The Creative Bureaucracy Festival models a new path for public administration
By Yogesh Hirdaramani
A creative bureaucracy might seem like an oxymoron, but the Creative Bureaucracy Festival aims to challenge old stereotypes of what public administration can look like, from empowering civil servants to co-developing innovative solutions with communities.
At the Creative Bureaucracy Festival, participants discussed how to drive innovation within public administration. Image: Creative Bureaucracy Festival
The Creative Bureaucracy Festival began with a panel discussion of public sector experts discussing what it means to build a bureaucracy of today – and ended with a motley crew of dancing fruits singing about the joys of public sector work. These singing fruits emerged from a project run by the Chilean Agency for Food Safety and Quality, which aims to combat childhood obesity through music.
Outside the main stage, public sector attendees networked with each other over ice cream and Berlin currywursts in a green yard as mellow music played. Like past iterations, this year’s Creative Bureaucracy Festival eschewed the formality traditionally associated with government events for a festive atmosphere in an effort to foster connections between public sector changemakers.
Held on June 15 2023 in Berlin, Germany, the festival saw over 1000 public sector innovators and allies from around the world gather to discuss topics such as building collective action, government digitalisation, and the role of the arts in shaping tomorrow’s bureaucracy.
Building a community of creative bureaucrats
“The creative bureaucracy is a community, it’s a movement in the making,” said Charles Landry, co-founder of the Creative Bureaucracy Festival, at the festival’s opening ceremony.
Landry first developed this concept in 2017 with the publication of The Creative Bureaucracy and its Radical Common Sense. The book – or manifesto – called for bureaucracies to move from a culture of “no, because” to “yes, if” and to create structures that would allow bureaucrats to unleash their full creative potential.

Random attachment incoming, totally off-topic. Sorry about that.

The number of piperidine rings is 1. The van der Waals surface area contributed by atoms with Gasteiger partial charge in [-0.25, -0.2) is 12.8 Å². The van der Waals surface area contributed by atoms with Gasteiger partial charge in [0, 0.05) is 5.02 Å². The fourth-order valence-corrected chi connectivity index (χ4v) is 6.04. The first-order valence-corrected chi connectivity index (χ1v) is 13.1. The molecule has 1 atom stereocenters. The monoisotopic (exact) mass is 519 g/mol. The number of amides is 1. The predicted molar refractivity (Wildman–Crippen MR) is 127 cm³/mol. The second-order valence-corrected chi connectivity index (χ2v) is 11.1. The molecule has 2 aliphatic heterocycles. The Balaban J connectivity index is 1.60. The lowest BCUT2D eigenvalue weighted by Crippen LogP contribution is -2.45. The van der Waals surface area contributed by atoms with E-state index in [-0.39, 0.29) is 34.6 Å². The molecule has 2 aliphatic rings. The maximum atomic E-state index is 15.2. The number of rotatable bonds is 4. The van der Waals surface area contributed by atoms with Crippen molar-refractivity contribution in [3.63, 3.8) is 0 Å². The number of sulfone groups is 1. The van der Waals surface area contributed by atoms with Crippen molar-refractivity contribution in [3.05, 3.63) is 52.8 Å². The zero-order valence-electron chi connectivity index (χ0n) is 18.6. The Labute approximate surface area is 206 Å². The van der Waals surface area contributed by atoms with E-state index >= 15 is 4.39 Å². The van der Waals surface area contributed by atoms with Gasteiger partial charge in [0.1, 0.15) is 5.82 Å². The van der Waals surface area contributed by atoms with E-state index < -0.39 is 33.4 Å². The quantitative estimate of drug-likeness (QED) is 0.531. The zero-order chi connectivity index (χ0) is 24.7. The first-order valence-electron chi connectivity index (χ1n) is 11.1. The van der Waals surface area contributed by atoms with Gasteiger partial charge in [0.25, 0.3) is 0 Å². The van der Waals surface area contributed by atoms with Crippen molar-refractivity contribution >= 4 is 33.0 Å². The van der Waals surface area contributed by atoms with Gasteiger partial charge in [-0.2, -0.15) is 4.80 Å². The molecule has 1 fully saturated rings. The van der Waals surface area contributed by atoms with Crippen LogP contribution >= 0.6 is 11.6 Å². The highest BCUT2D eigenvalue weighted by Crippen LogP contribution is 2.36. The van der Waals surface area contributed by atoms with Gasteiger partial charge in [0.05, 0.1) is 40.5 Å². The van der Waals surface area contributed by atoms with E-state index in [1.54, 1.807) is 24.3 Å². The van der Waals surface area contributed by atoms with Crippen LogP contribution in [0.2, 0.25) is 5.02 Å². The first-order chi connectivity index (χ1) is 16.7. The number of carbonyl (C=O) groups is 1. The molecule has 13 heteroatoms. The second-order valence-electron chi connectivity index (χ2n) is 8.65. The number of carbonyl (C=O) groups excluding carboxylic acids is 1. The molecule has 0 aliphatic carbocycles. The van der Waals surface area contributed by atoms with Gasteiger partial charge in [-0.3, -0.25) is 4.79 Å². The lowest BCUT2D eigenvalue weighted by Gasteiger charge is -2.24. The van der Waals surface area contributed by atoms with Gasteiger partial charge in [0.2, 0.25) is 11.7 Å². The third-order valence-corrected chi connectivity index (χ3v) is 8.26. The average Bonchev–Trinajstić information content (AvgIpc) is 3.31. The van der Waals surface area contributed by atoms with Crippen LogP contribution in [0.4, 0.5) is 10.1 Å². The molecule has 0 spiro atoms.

“Rather than saying it's up to the public sector to reform and understand the digital possibilities out there, it felt better to send a message out that actually, bureaucracies have a lot to offer,” says Landry, in an interview with GovInsider.
Landry rose to prominence for his work on revitalising cities to become cultural and entrepreneurial powerhouses during the 80s. Through his work, he came to develop the view that creativity can be found across every strata of society. Within public administration, creative bureaucrats are essential to breaking the rigidities of bureaucracies and opening them up to fresh perspectives.
Together with Sebastian Turner, German media entrepreneur, Landry has run the Creative Bureaucracy Festival since 2017 to connect creative bureaucrats with likeminded peers across the public and private sectors.
This year’s festival saw a range of sessions designed to foster interaction between participants, including:
- a first-ever Global Government Innovators Forum, an unconference session that brought together 60 handpicked public sector leaders to discuss challenges of their choosing
- small group workshops held on a cruise for randomly selected participants who won golden tickets
- fishbowl sessions, which allowed participants to move freely in and out of conversation with a group of panellists
Beyond the participatory sessions aimed at fostering connections and tackling challenges collaboratively, speakers on the mainstage shared success stories of public sector innovation and how agencies have worked to creatively solve problems.